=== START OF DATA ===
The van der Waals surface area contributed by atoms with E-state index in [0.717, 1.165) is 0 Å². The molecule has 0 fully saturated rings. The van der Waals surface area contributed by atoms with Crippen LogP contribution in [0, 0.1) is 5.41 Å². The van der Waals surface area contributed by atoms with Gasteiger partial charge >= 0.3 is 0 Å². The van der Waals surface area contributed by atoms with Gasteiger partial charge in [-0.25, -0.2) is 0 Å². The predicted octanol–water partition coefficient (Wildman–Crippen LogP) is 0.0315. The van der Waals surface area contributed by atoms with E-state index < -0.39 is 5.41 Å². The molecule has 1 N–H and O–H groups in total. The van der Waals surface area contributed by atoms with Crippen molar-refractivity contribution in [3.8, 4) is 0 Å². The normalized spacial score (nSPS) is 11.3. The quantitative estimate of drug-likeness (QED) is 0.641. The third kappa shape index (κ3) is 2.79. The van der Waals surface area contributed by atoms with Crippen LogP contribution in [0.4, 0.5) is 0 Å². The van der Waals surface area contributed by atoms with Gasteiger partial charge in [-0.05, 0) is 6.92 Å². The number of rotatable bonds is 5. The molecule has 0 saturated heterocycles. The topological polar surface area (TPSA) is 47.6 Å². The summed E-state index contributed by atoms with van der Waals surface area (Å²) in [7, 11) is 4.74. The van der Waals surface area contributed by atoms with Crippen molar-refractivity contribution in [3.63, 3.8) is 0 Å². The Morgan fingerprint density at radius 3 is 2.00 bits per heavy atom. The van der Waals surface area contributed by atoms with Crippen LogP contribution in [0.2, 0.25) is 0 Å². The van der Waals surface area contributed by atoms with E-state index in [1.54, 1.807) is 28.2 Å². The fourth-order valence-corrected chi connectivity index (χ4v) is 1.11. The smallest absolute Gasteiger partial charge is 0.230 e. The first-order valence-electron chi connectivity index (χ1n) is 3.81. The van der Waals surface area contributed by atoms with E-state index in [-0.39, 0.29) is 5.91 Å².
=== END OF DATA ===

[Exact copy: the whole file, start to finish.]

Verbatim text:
The van der Waals surface area contributed by atoms with E-state index in [0.717, 1.165) is 0 Å². The molecule has 0 fully saturated rings. The van der Waals surface area contributed by atoms with Crippen LogP contribution in [0, 0.1) is 5.41 Å². The van der Waals surface area contributed by atoms with Gasteiger partial charge >= 0.3 is 0 Å². The van der Waals surface area contributed by atoms with Gasteiger partial charge in [-0.25, -0.2) is 0 Å². The predicted octanol–water partition coefficient (Wildman–Crippen LogP) is 0.0315. The van der Waals surface area contributed by atoms with E-state index < -0.39 is 5.41 Å². The molecule has 1 N–H and O–H groups in total. The van der Waals surface area contributed by atoms with Crippen molar-refractivity contribution in [3.8, 4) is 0 Å². The normalized spacial score (nSPS) is 11.3. The quantitative estimate of drug-likeness (QED) is 0.641. The third kappa shape index (κ3) is 2.79. The van der Waals surface area contributed by atoms with Crippen LogP contribution in [0.4, 0.5) is 0 Å². The van der Waals surface area contributed by atoms with Gasteiger partial charge in [-0.05, 0) is 6.92 Å². The number of rotatable bonds is 5. The molecule has 0 saturated heterocycles. The topological polar surface area (TPSA) is 47.6 Å². The summed E-state index contributed by atoms with van der Waals surface area (Å²) in [7, 11) is 4.74. The van der Waals surface area contributed by atoms with Crippen molar-refractivity contribution in [3.63, 3.8) is 0 Å². The Morgan fingerprint density at radius 3 is 2.00 bits per heavy atom. The van der Waals surface area contributed by atoms with Crippen LogP contribution in [0.2, 0.25) is 0 Å². The van der Waals surface area contributed by atoms with E-state index in [1.54, 1.807) is 28.2 Å². The fourth-order valence-corrected chi connectivity index (χ4v) is 1.11. The smallest absolute Gasteiger partial charge is 0.230 e. The first-order valence-electron chi connectivity index (χ1n) is 3.81. The van der Waals surface area contributed by atoms with E-state index in [-0.39, 0.29) is 5.91 Å².